When it comes to audio mastering, there’s is often confusion about what the process entails, how it is different from the mixing process, and why it is a critical final step in making a recording objectively the best it can possibly be. A quick internet search turns up a lot of useful information, but frequently I find that clients are not fully clear on what goes into the mastering process, how it can affect their recording, and how mastering can affect the listener’s perception of a recording.
I’ve written before about what mastering is (and isn’t) and why it’s important here; if you’re completely unfamiliar with the ins and outs of mastering or you want more information after reading this, you can find more detail on my website or on YouTube. Here’s a quick recap:
What is Mastering?
Mastering has 3 main parts:
Correction of sonic issues
Creation of media for distribution
Some other things mastering is:
Mastering is the final stage of audio production.
Mastering is a mix or an album’s final opportunity for quality control and corrective measures.
Mastering is a recording’s last opportunity for creative input from an objective, experienced ear. Someone unattached to any previous sonic decisions and able to assess and process the recording from a fresh and informed perspective, in a critical listening environment.
Mastering is the last chance to make sure a recording sounds as good as possible – on as many systems and in as many listening environments as possible – before its release.
But what does Mastering do?
Mastering reduces the friction between your vision and the listener’s perception of it.
What might that friction sound like? It might take the form of subharmonic low frequency content that causes distortion on a listener’s system. It could be annoying mouth or room noise in quieter parts of a song. It might be the bass fighting with the kick drum, or the backing vocals drowning out the lead, or a resonant frequency in a singer’s voice poking out at the wrong time. Or the drums getting squashed during “the big section”.
Any of these things (and many others) can be distracting and cause a suspension of disbelief for the listener, making them forget how the song is supposed to be making them feel. Mastering can help ensure your listeners remain in the moment from the first note to the last.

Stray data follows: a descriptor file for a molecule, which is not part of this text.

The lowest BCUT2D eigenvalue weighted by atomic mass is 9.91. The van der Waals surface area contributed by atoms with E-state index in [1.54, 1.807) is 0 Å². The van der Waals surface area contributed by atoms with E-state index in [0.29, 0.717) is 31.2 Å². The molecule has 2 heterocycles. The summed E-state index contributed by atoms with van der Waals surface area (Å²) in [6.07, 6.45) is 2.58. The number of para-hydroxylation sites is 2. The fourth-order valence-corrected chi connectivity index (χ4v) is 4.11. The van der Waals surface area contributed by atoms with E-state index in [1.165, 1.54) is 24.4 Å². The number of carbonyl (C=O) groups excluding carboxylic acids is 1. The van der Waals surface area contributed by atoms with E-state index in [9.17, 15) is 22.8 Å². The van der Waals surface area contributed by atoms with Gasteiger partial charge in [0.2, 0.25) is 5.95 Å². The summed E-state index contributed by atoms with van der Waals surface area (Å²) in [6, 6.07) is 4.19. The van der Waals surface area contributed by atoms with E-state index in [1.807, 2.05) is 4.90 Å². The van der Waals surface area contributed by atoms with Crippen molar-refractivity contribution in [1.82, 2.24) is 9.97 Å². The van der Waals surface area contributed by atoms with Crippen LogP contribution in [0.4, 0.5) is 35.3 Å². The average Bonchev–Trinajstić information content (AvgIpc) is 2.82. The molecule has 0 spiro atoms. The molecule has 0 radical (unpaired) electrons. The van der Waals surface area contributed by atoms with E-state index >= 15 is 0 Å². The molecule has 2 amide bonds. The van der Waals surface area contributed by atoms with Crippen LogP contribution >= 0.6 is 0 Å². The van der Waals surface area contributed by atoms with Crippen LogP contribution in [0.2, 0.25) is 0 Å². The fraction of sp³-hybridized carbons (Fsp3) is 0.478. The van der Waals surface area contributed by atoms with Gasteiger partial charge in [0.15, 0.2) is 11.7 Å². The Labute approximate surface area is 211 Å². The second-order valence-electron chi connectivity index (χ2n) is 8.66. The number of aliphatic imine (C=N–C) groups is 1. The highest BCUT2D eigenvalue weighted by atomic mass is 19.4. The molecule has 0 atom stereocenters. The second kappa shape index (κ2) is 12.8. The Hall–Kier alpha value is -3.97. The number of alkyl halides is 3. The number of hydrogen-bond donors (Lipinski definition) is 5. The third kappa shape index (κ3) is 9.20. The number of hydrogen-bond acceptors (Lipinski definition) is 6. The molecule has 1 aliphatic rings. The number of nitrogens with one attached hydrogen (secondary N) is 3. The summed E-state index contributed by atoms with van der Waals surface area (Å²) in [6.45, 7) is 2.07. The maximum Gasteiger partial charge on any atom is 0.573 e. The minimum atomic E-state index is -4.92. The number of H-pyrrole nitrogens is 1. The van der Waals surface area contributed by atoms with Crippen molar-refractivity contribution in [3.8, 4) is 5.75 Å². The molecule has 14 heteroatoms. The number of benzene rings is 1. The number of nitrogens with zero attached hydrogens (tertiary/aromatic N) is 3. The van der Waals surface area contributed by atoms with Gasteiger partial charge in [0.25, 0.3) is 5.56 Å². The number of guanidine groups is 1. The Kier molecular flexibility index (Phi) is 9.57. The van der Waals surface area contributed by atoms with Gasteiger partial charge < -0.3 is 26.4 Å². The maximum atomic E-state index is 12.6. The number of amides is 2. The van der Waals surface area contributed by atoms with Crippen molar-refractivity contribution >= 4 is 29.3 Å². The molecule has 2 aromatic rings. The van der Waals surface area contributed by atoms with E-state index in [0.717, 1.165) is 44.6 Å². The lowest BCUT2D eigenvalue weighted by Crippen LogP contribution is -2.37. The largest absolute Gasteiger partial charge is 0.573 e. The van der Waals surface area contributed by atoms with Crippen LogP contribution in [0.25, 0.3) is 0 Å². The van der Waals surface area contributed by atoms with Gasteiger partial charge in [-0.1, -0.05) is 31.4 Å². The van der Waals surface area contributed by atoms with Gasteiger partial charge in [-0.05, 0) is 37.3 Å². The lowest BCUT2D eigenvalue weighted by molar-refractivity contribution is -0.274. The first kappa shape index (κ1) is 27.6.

My mixes already sound good. Why do I need mastering?
You’ve put hundreds or thousands of hours and dollars into your recording. Pushed yourself harder than you ever thought possible. You may have shed a few tears, healed a few wounds, made a few new friends along the way. You’re invested in bringing your artistic vision to life, and in making sure that vision is received as you intend it to be.
Your recording is something that will live forever. Once it’s out there, it’s out there for good. Are you confident that you know how your music will be perceived by the average listener?
If the answer is “yes”, please show your work. It’s possible to be pretty sure if you put in the time needed to test and retest multiple mixes in a host of listening environments, and to reference your volume-compensated mixes against other material. You’ll also need the tools and time to accurately make the necessary adjustments along the way - without introducing new problems into the mix. And don’t forget keeping up with the latest (different) loudness standards and algorithms for streaming platforms ... It’s a lot of variables to manage, but it can be done.
If the answer is “um … maybe?”, you’re in luck! Mastering engineers have worked on thousands of recordings, often many similar to yours, and can quickly and confidently assess where your recording needs focus - if at all. We can work with you directly before your mastering date, and help ensure that the final step of the audio production process is more “icing on the cake” than “Rescue 911”. We can communicate with your mixing engineer during the mastering process if something would be better fixed with a mix revision. And if after all this your recording still needs something extra, we can provide that too.
Throughout the process, our focus as mastering engineers is entirely on getting imperfections and imbalances out of the way of the listener’s perception of your music, and on presenting your vision to the listener in its best possible form.
This video gives a great “fly on the ceiling” view of a song being mastered in real time. While the audio isn’t especially useful, each move the mastering engineer makes is narrated with subtitles, allowing you to see what went into the decision making process at every stage. Note how the mastering engineer is constantly referencing the original mix (played at a louder volume) to see if they are improving things, or simply making them louder.
Dave Sperandio is a mastering engineer located in Durham, NC. He has mastered projects for artists around the world including Pentatonix, Peter Hollens, ARORA, Home Free, and Street Corner Symphony, and is the mastering engineer for the BOCA, BOHSA, ‘Sing’, and Voices Only compilations.